The petition of residents of the United Kingdom,
Declares that Riverside Drive in Prestolee, Bolton, suffered a serious flood on 26 December 2015, and a second serious flood on 9 February 2020. Both of these floods cause significant loss of property. Residents' personal belongings have been destroyed, and their homes and vehicles have been wrecked, causing absolute misery and distress as well as financial hardship. Significant distress was caused to residents at time of the floods, and many have suffered ongoing anxiety, leading to wider issues of mental health. Following the first flood, the Environment Agency propose the construction of flood defences to prevent a recurrence of the devastation. However, the Government has not yet provided the funding required and 5 years after the first flood, no flood defences have yet been installed. With the ever increasing impact of climate change and increasing rainfall, the problem of flooding in this area will not go away and will only get worse. Flood defences are urgently needed to prevent further loss of property and risk to life.
The petitioners therefore request that the House of Commons urge the Government to provide the full funding required for installing flood defences at Prestolee as a matter of urgency.
And the petitioners remain, etc.—[Presented by Yasmin Qureshi, Official Report, 4 March 2020, Vol. 672, c. 952.]
Observations from The Secretary of State for Environment, Food and Rural Affairs (George Eustice):
Thank you very much for sharing your petition with me as Secretary of State at DEFRA. I was very sorry to read about the damage and disruption caused to residents of Prestolee in Greater Manchester by flooding in both 2015 and over this last winter.
The Government as a whole fully recognise the devastating impact the recent flooding incidents have had on communities across the country and sympathise with those affected. This Government are committed to investment in flood risk management and continue to play a key role in improving protection for those affected. Between 2015 and 2021, the Government are investing £2.6 billion to better protect the country from flooding, including funding for over 1,000 flood defence schemes better protecting 300,000 homes.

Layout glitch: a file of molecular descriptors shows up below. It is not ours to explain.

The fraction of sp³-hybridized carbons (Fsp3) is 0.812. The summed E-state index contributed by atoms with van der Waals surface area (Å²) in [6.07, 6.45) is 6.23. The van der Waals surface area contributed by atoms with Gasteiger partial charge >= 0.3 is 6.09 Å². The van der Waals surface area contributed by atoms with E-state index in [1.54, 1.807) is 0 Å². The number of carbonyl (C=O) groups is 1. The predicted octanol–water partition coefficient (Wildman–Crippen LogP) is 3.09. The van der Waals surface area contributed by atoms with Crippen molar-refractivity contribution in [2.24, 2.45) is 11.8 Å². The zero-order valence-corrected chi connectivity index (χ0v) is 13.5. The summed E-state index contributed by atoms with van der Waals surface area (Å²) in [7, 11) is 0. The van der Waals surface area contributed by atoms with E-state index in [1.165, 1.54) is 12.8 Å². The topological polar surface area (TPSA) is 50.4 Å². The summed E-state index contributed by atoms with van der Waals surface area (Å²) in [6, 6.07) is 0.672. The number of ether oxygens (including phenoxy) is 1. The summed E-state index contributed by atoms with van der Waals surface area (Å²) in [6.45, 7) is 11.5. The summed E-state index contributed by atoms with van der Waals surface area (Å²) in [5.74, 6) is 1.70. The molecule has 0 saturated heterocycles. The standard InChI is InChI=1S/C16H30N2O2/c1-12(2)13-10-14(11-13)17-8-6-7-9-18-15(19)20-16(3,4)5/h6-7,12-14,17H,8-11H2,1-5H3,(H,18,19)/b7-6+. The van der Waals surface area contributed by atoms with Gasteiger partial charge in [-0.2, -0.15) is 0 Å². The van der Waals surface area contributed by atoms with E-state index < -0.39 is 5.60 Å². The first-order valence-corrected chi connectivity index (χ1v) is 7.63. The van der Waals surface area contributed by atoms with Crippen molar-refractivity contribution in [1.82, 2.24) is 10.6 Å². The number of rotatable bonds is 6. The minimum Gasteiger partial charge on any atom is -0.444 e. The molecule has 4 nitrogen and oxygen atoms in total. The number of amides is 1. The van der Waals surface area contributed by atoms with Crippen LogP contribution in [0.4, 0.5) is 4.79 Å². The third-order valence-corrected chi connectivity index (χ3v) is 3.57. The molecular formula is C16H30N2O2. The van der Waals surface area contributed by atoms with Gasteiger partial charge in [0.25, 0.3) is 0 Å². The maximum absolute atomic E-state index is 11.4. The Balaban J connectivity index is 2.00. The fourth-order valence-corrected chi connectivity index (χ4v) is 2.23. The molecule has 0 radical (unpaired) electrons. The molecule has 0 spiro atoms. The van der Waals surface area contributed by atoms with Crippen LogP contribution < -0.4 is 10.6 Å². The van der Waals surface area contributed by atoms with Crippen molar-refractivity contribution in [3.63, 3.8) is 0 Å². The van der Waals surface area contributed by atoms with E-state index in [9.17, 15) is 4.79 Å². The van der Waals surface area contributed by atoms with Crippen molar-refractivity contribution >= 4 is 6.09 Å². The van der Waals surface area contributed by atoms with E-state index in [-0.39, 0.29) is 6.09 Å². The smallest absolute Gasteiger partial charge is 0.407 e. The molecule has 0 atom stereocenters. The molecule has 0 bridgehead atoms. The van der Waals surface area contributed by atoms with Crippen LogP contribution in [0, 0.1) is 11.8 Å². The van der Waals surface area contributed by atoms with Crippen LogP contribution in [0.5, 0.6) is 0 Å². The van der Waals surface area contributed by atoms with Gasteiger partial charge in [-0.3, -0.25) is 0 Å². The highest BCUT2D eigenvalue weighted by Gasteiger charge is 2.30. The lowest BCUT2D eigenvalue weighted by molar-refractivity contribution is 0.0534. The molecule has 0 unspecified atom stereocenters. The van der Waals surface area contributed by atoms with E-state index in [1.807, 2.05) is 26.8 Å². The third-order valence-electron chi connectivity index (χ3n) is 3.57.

However, the twin pressures of climate change and population growth mean that further action is needed. Therefore, the Government are doubling the amount they invest in the flood and coastal defences in England to £5.2 billion over six years from 2021, which will better protect a further 336,000 homes and non-residential properties from flooding.
The Environment Agency (EA) has been working hard with partners, including Bolton Council, to understand flood risk in Prestolee and Stoneclough and to develop measures that could be put in place to reduce that risk. In doing this, the EA have surveyed and re-modelled the River Irwell and completed a Strategic Business Case. In October 2019 and January 2020 the EA met Yasmin Qureshi MP, along with a member of her team, to provide an update on the work. The EA looks forward to continuing this discussion through the next phase of the project.
A key challenge for the delivery of the Prestolee and Stoneclough Flood Scheme is to secure the complete funding package for construction. Under the Government’s Partnership Funding rules Flood and Coastal Risk Management Grant-in-Aid (FCERM GiA) and Regional Flood and Coastal Committee Local Levy can provide around 60% of the costs. Further funding from other sources must be secured to deliver the works in full (up to £1.5 million). Discussions with potential funding partners are ongoing.